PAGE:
SIMS at University Friends Meeting House | Jan 2020
This year we will explore the topic of Dependent Origination, one of the most important teachings of the Buddha. Pratītyasamutpāda, commonly translated as dependent origination, or dependent arising, states that all dharmas arise in dependence upon other dharmas: "if this exists, that exists; if this ceases to exist, that also ceases to exist". It describes the factors that create an independant, isolated sense of self, tying us to suffering.
Each month, Tuere and Tim will explore one of the twelve links of Dependent Origination.
Offered by Lyndal Johnson at SIMS on 2020 January 13
Offered by Tuere Sala at SIMS on 2020 January 20
Reflections and Practices: Dhamma is the undefended fact, and facing facts is fundamental to Dhamma growth. Many times, it is more convenient to pretend the facts do not exist. Turning away does not eliminate the fact; it sustains its damaging effects through repression. Look at your life and see which facts you allow in and which facts are denied. Notice the fear that turns you away from the fact and how this fear competes with your Dhamma understanding. Is it fear of change, fear of insecurity, or fear of mortality? Consider contemplating the phrases, When this exists, this naturally exists; due to the arising of this, this consequently arises; when this does not exist, this naturally does not exist; due to the quenching of this, this consequently is quenced. Throughout the month, check to see if you notice this understanding. Can you see how certain occurrences are conditioned by the existence of other conditions? Be adventurous in your practice. There is no right or wrong way to understand this. All that is needed is a willingness to listen to your body and heart this month.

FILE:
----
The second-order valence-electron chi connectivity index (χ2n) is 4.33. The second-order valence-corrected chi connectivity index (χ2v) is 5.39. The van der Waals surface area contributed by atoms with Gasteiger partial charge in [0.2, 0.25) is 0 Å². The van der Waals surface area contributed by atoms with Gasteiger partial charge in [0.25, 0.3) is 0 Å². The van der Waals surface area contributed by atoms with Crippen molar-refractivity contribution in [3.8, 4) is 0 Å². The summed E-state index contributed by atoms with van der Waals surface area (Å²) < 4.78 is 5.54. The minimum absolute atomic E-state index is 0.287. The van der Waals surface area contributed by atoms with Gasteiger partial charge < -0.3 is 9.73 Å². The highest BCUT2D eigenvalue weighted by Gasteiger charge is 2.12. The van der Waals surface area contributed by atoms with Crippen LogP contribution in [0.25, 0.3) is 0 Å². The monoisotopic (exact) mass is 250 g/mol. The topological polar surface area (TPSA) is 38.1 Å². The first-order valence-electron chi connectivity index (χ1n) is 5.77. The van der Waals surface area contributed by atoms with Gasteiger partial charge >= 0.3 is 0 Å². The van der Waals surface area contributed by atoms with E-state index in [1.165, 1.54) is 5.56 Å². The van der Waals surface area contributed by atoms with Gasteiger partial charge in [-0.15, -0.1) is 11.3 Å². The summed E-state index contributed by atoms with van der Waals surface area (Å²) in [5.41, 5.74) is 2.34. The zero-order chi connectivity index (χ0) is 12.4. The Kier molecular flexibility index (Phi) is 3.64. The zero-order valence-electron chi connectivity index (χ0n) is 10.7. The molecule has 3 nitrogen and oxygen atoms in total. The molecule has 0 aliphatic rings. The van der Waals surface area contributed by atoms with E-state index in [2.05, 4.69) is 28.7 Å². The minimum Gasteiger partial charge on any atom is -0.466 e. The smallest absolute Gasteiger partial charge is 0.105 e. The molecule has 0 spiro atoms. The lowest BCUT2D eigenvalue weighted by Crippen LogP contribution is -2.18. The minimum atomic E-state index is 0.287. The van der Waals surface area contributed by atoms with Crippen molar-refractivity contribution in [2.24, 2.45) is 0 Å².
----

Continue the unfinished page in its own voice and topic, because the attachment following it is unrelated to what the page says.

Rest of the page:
Offered by Tuere Sala at SIMS at University Friends Meeting House, Feb 3 2020
Practice and Reflection: Dependent Origination, Sankharas
Sankharas are Volitional Impulses that express Ignorance. To explore this in practice, bring attention to your daily life choice points, areas where you decide to do one course of action instead of another. This can be as simple as following a train of thought or responding to an email or text. Reflecting either at that decision point or afterward, can you sense the intention behind that action? Can you discern if that choice flows from ignorance or wisdom? Broaden the definition of action to include thinking, speaking, communicating or moving your body.